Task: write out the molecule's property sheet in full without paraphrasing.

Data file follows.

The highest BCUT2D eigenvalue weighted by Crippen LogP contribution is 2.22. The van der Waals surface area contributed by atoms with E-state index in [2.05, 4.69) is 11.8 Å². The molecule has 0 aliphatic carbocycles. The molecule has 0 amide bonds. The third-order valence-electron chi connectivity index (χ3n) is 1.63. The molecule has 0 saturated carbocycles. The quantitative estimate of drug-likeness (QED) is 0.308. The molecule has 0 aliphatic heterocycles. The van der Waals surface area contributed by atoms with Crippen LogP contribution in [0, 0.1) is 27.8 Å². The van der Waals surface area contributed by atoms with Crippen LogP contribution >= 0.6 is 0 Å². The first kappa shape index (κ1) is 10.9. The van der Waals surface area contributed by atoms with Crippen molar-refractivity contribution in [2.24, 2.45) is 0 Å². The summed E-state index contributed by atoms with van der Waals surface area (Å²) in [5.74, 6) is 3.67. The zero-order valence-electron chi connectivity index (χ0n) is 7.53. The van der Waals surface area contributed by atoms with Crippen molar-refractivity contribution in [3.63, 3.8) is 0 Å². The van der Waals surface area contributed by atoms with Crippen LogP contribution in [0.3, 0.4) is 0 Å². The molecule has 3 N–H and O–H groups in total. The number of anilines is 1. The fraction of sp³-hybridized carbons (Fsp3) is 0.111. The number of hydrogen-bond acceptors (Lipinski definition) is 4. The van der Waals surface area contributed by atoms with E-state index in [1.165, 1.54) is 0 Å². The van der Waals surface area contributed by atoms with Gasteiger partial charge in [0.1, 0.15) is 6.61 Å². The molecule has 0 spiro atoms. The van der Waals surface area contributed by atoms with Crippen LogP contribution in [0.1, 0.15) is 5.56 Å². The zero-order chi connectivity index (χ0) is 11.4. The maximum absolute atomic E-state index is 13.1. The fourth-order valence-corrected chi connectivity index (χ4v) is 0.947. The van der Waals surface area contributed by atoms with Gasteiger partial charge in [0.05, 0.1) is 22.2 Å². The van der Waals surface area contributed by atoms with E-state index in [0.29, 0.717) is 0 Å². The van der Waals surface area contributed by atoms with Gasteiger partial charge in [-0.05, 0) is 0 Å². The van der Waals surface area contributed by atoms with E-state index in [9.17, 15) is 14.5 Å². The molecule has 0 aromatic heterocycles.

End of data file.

The highest BCUT2D eigenvalue weighted by Crippen LogP contribution is 2.22. The van der Waals surface area contributed by atoms with E-state index in [2.05, 4.69) is 11.8 Å². The molecule has 0 aliphatic carbocycles. The molecule has 0 amide bonds. The third-order valence-electron chi connectivity index (χ3n) is 1.63. The molecule has 0 saturated carbocycles. The quantitative estimate of drug-likeness (QED) is 0.308. The molecule has 0 aliphatic heterocycles. The van der Waals surface area contributed by atoms with Crippen LogP contribution in [0, 0.1) is 27.8 Å². The van der Waals surface area contributed by atoms with Crippen LogP contribution >= 0.6 is 0 Å². The first kappa shape index (κ1) is 10.9. The van der Waals surface area contributed by atoms with Crippen molar-refractivity contribution in [2.24, 2.45) is 0 Å². The summed E-state index contributed by atoms with van der Waals surface area (Å²) in [5.74, 6) is 3.67. The zero-order valence-electron chi connectivity index (χ0n) is 7.53. The van der Waals surface area contributed by atoms with Crippen molar-refractivity contribution in [3.63, 3.8) is 0 Å². The van der Waals surface area contributed by atoms with Crippen LogP contribution in [0.3, 0.4) is 0 Å². The molecule has 3 N–H and O–H groups in total. The number of anilines is 1. The fraction of sp³-hybridized carbons (Fsp3) is 0.111. The number of hydrogen-bond acceptors (Lipinski definition) is 4. The van der Waals surface area contributed by atoms with E-state index in [1.165, 1.54) is 0 Å². The van der Waals surface area contributed by atoms with Gasteiger partial charge in [0.1, 0.15) is 6.61 Å². The molecule has 0 spiro atoms. The van der Waals surface area contributed by atoms with Crippen LogP contribution in [0.1, 0.15) is 5.56 Å². The zero-order chi connectivity index (χ0) is 11.4. The maximum absolute atomic E-state index is 13.1. The fourth-order valence-corrected chi connectivity index (χ4v) is 0.947. The van der Waals surface area contributed by atoms with Gasteiger partial charge in [0.05, 0.1) is 22.2 Å². The van der Waals surface area contributed by atoms with E-state index in [0.29, 0.717) is 0 Å². The van der Waals surface area contributed by atoms with Gasteiger partial charge in [-0.05, 0) is 0 Å². The van der Waals surface area contributed by atoms with E-state index in [9.17, 15) is 14.5 Å². The molecule has 0 aromatic heterocycles.